Contributed By


Michelle Pluskota

Vice President, Business Services, Big South Region at Comcast Business

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Expanding small businesses need latest technologies

August 31, 2015

Many small or medium-sized businesses (SMBs) just starting to expand into additional locations give little thought to technology. They install whatever phone system, Internet connection and data-storage servers are readily available without researching new technology options.

Many small or medium-sized businesses (SMBs) just starting to expand into additional locations give little thought to technology. They install whatever phone system, Internet connection and data-storage servers are readily available without researching new technology options that have increased capabilities to meet the unique needs of businesses with multiple locations.

Dr. Chad Audi, president and CEO of Detroit Rescue Mission Ministries (DRMM), knows from experience that this approach is not the most desirable. He’s seen how the wrong technologies can drag down an organization and how the right technologies can boost its performance.

DRMM, which provides substance abuse treatment, transitional and permanent housing, job preparation and educational courses to the homeless, abused and alcoholic, has in the past few years expanded its facilities (now 14 throughout the city) and its employee base (300 full-time and 70 part-time workers). But until recently, it relied on inadequate technologies.

Now with the latest, most advanced technologies being installed, this 106-year-old nonprofit will soon save money, work smarter and more efficiently, and give both its employees and clients a better experience.

Other SMBs can have similar results. For example, if all of a company’s locations are interconnected with the one of the latest VOIP (Voice Over Internet Protocol) telephone systems, employees can quickly and easily make calls (and transfer customers) between locations. They need only dial a four-digit number — instead of dialing 1 plus the area code, and seven digits as if they were dialing from outside the company.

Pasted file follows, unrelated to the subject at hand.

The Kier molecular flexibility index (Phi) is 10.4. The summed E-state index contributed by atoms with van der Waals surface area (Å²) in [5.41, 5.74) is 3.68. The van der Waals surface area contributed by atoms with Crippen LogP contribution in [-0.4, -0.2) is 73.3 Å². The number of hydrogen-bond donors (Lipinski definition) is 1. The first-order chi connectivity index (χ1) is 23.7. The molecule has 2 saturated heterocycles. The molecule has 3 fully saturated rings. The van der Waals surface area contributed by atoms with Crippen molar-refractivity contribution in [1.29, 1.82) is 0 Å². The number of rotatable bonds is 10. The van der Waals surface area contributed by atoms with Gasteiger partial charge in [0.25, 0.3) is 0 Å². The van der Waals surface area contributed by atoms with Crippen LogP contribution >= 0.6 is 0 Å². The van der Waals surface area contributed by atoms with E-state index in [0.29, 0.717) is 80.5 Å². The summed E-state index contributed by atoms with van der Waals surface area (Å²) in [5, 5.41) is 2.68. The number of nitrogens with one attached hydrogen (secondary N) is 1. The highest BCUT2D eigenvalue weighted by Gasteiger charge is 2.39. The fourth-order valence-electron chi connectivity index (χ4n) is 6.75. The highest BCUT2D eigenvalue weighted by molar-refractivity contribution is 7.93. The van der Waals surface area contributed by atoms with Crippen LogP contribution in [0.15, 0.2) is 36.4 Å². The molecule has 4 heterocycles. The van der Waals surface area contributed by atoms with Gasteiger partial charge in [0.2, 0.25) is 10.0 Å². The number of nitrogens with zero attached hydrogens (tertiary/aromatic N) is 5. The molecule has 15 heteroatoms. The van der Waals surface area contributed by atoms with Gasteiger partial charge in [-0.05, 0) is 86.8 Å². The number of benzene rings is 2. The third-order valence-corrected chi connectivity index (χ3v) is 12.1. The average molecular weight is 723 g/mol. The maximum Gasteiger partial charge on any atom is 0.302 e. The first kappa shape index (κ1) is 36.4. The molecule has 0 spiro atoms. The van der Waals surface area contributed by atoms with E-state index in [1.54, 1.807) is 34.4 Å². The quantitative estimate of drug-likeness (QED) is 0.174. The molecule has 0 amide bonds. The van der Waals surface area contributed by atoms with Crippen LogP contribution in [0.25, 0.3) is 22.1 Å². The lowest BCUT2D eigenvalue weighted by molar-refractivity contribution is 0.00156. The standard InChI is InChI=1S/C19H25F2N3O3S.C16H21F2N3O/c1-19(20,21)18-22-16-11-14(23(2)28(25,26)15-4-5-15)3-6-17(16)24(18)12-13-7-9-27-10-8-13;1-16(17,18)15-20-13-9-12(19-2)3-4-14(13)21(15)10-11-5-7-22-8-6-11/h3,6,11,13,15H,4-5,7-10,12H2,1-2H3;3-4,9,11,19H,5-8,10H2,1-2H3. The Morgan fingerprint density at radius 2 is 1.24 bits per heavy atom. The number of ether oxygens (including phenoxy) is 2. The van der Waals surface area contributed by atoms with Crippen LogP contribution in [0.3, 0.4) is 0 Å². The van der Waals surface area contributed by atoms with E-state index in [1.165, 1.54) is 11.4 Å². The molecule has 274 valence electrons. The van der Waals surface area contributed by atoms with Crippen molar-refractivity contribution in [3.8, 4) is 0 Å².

These new phone systems are just as easy to use from outside the office. With a smartphone app, employees can use the four-digit dialing for faster, smoother calls. They can also answer calls on — and transfer customers from — their smartphones without customers knowing they are out of the office.

A new phone system also works more seamlessly for customers whose calls need to be transferred. They don’t have to wait for the longer number to be dialed. They are less likely to be connected to a wrong number. And employees seldom tell them to “just call one of our other locations directly, and someone there will help you” — a statement that often leads to loss of business, as customers simply decide to call a competitor instead.

Finally, these systems don’t require upgrade contracts or fees. Because they are cloud-based, hosted systems, they can be upgraded in the cloud by the provider, thus avoiding the need for someone to visit each office and install an upgraded card into a PBX — an old, time-consuming effort.

DRMM will be taking advantage of these and other benefits of its new phone system — benefits boosted by the nonprofit’s significantly increased network bandwidth. Today, DRMM has a bandwidth speed of only 3 megabits per second (Mbps). Soon, the newly installed, 100-Mbps bandwidth will eliminate the dropped calls that happen frequently with the slower network.

In addition, the faster bandwidth will give DRMM’s employees and clients a much more reliable Internet connection. No longer facing the once-common slow downloads and uploads, employees will be able to better serve clients, and clients will be able to more easily use the organization’s computers to look for jobs, prepare their resumes, and improve their education.

One new technology that DRMM has yet to implement but plans to start using soon is the cloud — a technology all expanding SMBs should consider for data storage and software applications.

The practice of saving a company’s large data files on its own centralized servers has practically disappeared for companies with multiple locations. Most companies are now saving files on third-party storage facilities in the cloud.

The primary reason for doing so is disaster recovery. By saving data files in the cloud, companies no longer have to worry about electrical outings, fires or other disasters that could cause their servers to go down — a costly experience that could disrupt business for hours or days. Most cloud-based servers are up and running nearly 99.99 percent of the time.

Many SMBs are also using cloud-based software. Renting this supplier-provided software saves them money because it’s less expensive than buying the many licenses they had needed so their employees could use the software historically purchased and installed on their computers.

As SMBs expand into new locations, they must not overlook the latest technologies — technologies that can help them save money and improve their performance and customer service.

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